On December 3, the Scottish government announced that proposals for an extended Christmas break, beginning December 18 and running until January 11, had been rejected. In response, Flanagan called for "lateral flow tests" to be made available to school staff. Lateral flow tests, trialed in Liverpool and other areas with a high concentration of COVID-19 cases, generate quick results, but are viewed as less accurate than swab tests.
Only on December 10, one day before the Level 4 restrictions were due to end, did the local EIS association in Glasgow finally open a ballot of its members. But this was not a ballot to immediately close the schools. According to the EIS website, a 'Yes' vote would give the union a mandate to, in due course, "declare a dispute" with SNP-run Glasgow City Council. Sometime thereafter the EIS might consider a "further consultative ballot" on industrial action.
In other words, nothing will be done. Another six local branches announced they were holding similar ballots.
The EIS, using a tried tactic of every union bureaucracy, are attempting to drag matters out as long as possible before conceding any further steps, which they will then seek to negate, regardless of the cost in COVID-19 cases and lives.
The EIS also launched a #NotAtAllCosts social media campaign. The purpose of this is to restrict educators to a tactic of waiting for moral pressure on the SNP government. Launching the campaign Flanagan issued a letter to First Minister Nicola Sturgeon concluding with no demands at all. Rather, he hoped that "moving forward your Government does more to acknowledge, and address, the real fear and anxieties which exist in schools, than has been the case to date, especially when we have areas operating at Level 4."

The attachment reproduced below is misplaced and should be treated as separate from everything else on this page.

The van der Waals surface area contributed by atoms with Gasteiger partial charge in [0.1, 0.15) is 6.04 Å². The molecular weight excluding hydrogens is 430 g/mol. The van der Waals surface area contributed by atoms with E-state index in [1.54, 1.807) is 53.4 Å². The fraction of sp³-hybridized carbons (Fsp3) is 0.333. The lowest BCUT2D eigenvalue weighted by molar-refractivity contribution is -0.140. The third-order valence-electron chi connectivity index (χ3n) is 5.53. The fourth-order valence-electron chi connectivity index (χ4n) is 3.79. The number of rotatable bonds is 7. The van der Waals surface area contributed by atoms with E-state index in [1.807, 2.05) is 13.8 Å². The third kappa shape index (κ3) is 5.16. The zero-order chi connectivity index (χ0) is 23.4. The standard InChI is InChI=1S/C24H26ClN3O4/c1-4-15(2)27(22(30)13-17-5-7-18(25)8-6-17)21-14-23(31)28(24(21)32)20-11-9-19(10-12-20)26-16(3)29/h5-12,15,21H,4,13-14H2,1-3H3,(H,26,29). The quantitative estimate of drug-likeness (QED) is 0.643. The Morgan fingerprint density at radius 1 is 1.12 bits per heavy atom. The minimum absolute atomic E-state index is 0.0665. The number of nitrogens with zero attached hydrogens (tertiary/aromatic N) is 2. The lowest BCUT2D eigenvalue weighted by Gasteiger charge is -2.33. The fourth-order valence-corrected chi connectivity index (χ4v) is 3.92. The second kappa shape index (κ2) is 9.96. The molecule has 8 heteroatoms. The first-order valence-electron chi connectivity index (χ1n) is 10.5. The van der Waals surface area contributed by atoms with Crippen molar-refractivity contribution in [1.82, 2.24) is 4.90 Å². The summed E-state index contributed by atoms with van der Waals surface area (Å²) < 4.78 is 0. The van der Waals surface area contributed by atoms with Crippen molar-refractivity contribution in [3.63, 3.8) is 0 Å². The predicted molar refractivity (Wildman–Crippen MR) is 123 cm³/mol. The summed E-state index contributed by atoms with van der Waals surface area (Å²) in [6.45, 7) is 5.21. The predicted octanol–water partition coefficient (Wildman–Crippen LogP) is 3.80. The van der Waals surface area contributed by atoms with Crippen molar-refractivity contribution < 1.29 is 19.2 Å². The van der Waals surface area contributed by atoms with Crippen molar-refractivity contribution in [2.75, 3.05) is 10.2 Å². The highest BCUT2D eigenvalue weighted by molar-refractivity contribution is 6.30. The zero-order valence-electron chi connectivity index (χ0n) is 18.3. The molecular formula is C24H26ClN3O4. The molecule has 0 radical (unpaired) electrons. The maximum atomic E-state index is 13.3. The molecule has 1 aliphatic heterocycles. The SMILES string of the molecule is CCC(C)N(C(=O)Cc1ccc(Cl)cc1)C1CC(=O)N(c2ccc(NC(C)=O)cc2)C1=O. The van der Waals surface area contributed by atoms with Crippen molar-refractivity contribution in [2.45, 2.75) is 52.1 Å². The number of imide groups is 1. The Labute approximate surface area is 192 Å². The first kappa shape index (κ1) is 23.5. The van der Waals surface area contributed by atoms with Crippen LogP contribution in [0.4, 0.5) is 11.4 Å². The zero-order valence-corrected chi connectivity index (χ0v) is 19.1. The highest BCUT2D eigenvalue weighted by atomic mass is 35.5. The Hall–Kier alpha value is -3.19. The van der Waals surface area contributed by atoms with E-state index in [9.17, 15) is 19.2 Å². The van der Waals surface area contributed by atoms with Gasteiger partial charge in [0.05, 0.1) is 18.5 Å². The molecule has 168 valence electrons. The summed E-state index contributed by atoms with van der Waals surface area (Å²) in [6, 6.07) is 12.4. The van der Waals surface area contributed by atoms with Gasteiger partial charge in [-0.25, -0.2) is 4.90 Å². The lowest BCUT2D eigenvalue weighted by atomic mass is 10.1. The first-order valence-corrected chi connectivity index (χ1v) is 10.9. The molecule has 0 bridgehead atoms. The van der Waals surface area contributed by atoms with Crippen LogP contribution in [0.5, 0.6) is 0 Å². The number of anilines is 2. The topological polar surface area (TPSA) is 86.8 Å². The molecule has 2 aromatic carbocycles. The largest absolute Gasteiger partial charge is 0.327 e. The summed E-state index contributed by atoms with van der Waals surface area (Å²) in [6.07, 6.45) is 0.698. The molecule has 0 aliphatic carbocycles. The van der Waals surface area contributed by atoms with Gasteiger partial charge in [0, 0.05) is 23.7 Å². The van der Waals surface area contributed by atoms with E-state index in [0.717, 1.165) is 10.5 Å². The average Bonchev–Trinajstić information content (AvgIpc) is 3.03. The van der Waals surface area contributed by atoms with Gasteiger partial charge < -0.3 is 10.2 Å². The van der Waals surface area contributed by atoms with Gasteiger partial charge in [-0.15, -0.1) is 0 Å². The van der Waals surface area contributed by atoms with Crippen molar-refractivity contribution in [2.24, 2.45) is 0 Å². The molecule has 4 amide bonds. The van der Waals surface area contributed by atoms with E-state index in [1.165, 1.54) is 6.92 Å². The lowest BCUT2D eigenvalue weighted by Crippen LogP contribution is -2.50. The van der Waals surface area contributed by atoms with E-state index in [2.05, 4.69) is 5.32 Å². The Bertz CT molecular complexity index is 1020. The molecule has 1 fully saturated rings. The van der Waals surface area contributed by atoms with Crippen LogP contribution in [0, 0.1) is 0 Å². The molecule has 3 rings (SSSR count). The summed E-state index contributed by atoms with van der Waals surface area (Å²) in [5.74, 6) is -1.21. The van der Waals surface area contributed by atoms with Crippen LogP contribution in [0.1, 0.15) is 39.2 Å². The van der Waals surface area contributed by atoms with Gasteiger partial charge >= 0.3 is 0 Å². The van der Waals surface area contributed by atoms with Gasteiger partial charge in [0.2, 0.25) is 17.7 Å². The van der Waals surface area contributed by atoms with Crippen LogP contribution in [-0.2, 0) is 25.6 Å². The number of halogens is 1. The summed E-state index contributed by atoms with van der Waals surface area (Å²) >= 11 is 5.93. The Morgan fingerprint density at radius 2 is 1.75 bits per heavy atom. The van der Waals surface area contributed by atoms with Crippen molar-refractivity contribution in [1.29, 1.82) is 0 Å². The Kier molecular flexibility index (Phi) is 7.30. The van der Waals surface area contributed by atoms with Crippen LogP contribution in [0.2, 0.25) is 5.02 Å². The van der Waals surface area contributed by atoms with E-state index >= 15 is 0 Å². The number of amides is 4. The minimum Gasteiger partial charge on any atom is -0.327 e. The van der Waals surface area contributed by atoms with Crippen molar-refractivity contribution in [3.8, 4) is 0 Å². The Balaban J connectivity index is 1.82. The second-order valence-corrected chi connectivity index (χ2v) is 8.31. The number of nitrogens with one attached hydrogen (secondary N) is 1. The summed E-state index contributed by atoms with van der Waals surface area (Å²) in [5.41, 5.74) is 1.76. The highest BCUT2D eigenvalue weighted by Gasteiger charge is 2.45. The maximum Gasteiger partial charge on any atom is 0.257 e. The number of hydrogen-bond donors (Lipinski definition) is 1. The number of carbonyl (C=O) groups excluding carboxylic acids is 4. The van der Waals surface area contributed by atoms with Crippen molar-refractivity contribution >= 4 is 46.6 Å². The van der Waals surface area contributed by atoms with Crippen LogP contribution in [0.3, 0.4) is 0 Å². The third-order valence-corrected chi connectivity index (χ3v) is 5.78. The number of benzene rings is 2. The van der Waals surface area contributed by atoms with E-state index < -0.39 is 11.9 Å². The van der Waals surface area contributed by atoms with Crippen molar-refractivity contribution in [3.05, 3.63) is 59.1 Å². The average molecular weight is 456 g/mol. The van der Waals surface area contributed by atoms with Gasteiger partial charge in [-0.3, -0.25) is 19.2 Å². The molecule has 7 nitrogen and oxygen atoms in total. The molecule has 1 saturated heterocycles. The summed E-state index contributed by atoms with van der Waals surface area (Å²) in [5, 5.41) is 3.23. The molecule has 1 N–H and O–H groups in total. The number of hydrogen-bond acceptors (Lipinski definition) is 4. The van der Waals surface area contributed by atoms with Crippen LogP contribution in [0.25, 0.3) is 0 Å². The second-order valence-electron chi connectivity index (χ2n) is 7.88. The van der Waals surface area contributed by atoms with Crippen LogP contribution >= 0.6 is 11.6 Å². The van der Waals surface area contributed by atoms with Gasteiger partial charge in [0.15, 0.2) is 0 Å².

Ballot results from three areas were announced December 15. Fully 91 percent of teachers supported declaring a dispute in West Dunbartonshire. 93 percent in Glasgow and 90 percent supported the move in Fife. Turnouts were between 53 and 75 percent. The figures prove there is immense willingness to take up a struggle among teachers.
Closing schools and universities while providing sufficient resources to avoid unnecessary disruption of young people's education is a matter of life and death. Teachers, educators, parents and school students in Scotland, Britain and internationally can place no confidence whatsoever in the trade unions. Taking up a struggle on these vital issues depends on the development of a movement independent of the trade unions and seeking the broadest mobilisation in the working class.
The author also recommends:
Scotland’s schools reopen as COVID-19 infects students
[17 August 2020]
Scottish lecturers expand strike for pay claim
[18 January 2019]
London becomes epicentre of pandemic in the UK
[15 December 2020]
UK: For a general strike against the reopening of schools
[8 August 2020]